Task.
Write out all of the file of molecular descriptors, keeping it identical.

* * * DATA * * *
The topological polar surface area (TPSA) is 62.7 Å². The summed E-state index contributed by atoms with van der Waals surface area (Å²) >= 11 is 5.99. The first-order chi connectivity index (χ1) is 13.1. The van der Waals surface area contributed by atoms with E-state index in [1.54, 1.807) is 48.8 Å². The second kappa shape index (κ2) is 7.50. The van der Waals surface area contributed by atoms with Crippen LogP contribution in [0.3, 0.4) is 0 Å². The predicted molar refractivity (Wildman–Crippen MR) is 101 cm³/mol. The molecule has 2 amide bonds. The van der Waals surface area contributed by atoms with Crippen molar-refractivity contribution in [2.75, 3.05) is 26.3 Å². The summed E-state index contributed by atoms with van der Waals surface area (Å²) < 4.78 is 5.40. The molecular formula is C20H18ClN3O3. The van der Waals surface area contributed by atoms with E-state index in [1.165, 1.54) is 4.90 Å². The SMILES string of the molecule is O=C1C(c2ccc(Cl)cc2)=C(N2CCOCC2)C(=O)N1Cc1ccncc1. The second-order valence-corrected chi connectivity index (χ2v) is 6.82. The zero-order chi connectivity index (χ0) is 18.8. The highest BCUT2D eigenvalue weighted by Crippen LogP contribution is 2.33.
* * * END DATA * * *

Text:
The topological polar surface area (TPSA) is 62.7 Å². The summed E-state index contributed by atoms with van der Waals surface area (Å²) >= 11 is 5.99. The first-order chi connectivity index (χ1) is 13.1. The van der Waals surface area contributed by atoms with E-state index in [1.54, 1.807) is 48.8 Å². The second kappa shape index (κ2) is 7.50. The van der Waals surface area contributed by atoms with Crippen LogP contribution in [0.3, 0.4) is 0 Å². The predicted molar refractivity (Wildman–Crippen MR) is 101 cm³/mol. The molecule has 2 amide bonds. The van der Waals surface area contributed by atoms with Crippen molar-refractivity contribution in [2.75, 3.05) is 26.3 Å². The summed E-state index contributed by atoms with van der Waals surface area (Å²) < 4.78 is 5.40. The molecular formula is C20H18ClN3O3. The van der Waals surface area contributed by atoms with E-state index in [1.165, 1.54) is 4.90 Å². The SMILES string of the molecule is O=C1C(c2ccc(Cl)cc2)=C(N2CCOCC2)C(=O)N1Cc1ccncc1. The second-order valence-corrected chi connectivity index (χ2v) is 6.82. The zero-order chi connectivity index (χ0) is 18.8. The highest BCUT2D eigenvalue weighted by Crippen LogP contribution is 2.33.